a good person

A Good Person review | Florence Pugh redeems Zach Braff’s lazy sophomore film

★★☆☆☆ Florence Pugh plays Allison, a woman who finds herself struggling with opioid addiction. Read our review of A Good Person. 


Florence Pugh plays Allison, a woman recovering from a life-changing car accident who finds herself struggling with opioid addiction. Read our review of A Good Person

Zach Braff’s fourth feature film as a director seems to combine the most interesting parts of his previous films. Much like his directorial debut Garden State, A Good Person looks at medication with a slightly suspicious mindset. And like his amusing third film, Going In Style, A Good Person also stars the incomparable Morgan Freeman. 

Florence Pugh plays Allison, who is on her way to try on her wedding dresses with her future sister-in-law and her husband in the car when they crash. Allison is the sole survivor, but her life is forever changed, not only because she becomes addicted to opioids, the only thing that takes away her pain, both the physical and metaphorical. 

The film mostly focuses on Allison’s journey to be free of addiction. She forms an unlikely, close bond with her would-be father-in-law Daniel (Morgan Freeman), but things become complicated when Daniel’s granddaughter Ryan (Celeste O’Connor) begins to bond with Allison. 

a good person florence pugh

Credit: Sky

Remove the performances from A Good Person and it becomes a remarkably unremarkable film. Braff’s writing is both unexciting and unsurprising; there’s nothing here about addiction we don’t already know. A Good Person features familiar and full scenes of characters screaming and crying after their stash in being dumped down a toilet and going down risky routes to get just one more hit. Braff struggles to tell this particular story in a compelling way, constantly resorting to cliches, effectively short-selling the warm and complex relationship between Allison and Daniel at the heart of his film.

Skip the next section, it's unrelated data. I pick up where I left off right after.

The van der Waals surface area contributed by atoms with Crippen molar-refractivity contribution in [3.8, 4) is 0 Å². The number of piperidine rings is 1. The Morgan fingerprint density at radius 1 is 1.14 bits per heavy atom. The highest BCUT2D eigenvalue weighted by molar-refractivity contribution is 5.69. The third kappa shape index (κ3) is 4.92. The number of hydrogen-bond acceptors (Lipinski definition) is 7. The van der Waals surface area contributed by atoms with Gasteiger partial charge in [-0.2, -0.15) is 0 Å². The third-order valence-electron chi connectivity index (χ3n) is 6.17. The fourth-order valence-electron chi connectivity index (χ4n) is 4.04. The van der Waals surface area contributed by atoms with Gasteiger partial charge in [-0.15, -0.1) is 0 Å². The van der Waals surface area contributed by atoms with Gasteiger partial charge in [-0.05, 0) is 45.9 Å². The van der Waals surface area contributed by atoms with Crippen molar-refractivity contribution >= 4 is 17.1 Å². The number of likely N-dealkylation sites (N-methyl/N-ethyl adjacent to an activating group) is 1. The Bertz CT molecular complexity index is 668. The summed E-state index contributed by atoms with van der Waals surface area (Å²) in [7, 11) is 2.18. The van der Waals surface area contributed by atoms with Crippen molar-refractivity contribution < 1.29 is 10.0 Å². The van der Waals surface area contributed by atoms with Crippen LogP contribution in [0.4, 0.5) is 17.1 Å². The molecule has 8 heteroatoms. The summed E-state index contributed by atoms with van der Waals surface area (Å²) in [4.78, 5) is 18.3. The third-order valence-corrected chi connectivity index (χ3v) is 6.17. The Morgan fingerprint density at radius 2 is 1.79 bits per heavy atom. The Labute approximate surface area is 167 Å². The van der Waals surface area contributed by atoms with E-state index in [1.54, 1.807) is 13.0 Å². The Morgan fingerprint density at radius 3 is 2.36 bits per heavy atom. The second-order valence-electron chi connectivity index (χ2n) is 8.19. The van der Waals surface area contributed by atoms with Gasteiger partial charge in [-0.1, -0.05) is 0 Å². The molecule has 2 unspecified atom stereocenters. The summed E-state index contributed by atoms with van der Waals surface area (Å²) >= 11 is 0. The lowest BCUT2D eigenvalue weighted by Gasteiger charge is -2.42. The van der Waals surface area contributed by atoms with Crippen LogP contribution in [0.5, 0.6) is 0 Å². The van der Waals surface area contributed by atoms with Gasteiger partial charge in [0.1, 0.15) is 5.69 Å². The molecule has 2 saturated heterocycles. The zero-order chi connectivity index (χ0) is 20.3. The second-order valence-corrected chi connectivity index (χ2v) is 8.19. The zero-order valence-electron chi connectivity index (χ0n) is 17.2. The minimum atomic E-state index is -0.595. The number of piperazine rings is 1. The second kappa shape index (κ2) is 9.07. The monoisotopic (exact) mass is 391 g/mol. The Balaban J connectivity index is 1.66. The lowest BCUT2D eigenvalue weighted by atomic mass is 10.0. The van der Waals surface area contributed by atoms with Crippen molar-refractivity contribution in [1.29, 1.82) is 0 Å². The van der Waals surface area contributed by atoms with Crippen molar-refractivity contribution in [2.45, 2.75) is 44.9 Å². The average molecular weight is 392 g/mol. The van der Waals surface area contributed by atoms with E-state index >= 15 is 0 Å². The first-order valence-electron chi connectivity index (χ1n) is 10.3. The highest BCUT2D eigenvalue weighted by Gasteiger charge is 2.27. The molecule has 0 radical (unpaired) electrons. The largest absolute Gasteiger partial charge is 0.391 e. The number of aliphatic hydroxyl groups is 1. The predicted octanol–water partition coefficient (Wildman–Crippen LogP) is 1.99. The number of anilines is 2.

In many ways, A Good Person seems like the TV movie version of Beautiful Boy, starring Steve Carell and Timothée Chalamet. Both films are designed to force empathy out of you, but Braff’s script rarely extends that same empathy to the characters themselves. Like Beautiful Boy, A Good Person comes across as a highly manipulative film that lacks the craft to bring the story alive. 

Thankfully, Florence Pugh is extraordinary as Allison. It’s an electrifying performance, one that doesn’t resonate because of the overall quality of the film around her, but despite it. Pugh never resorts to making Allison just a victim of her circumstances; she’s always her own worst enemy. Pugh isn’t scared by the thornier side of her character and is willing to go to great lengths to show us the ugliness of Allison as she tries to blackmail an old colleague for some pills or as she makes the same mistakes, over and over again. 

Freeman gives admirable support, but is mostly overshadowed by the women around him. Celeste O’Connor is a standout against Pugh. Ryan is hot-tempered and impatient, often rash to judge people but O’Connor’s performance roots all this to the trauma of losing her parents. Another standout is Molly Shannon as Allison’s mother. While her role is thinly written, Shannon imbues it with gravitas and an early scene in which Allison and her mother scream at each other is a particularly compelling one. 

a good person morgan freeman

Credit: Sky

Braff’s direction is, at best, uneven. The film occasionally stumbles on something genuinely moving or insightful, but most of this is thanks to Pugh’s endlessly fascinating performance. Her choices within any given scene are always surprising and even when the film around her becomes tepid, her contributions to it feel fresh and different. 

At times, Braff attempts to make A Good Person into a quirky indie with some weird camera angles and cute shots of Pugh riding a bike, but such an approach feels strange in a film with such a heavy topic. Braff doesn’t seem to know how to handle the weight of the story or how to inject anything remotely entertaining into it. 

A Good Person doesn’t manage to find anything new to say about its themes and Braff’s refusal to break free of obvious cliches brings the whole film down. A Good Person is without a doubt elevated by Pugh’s performance, but that can only save so much. 

A Good Person is in cinemas 24 March and will stream on Sky Cinema 28 April. 

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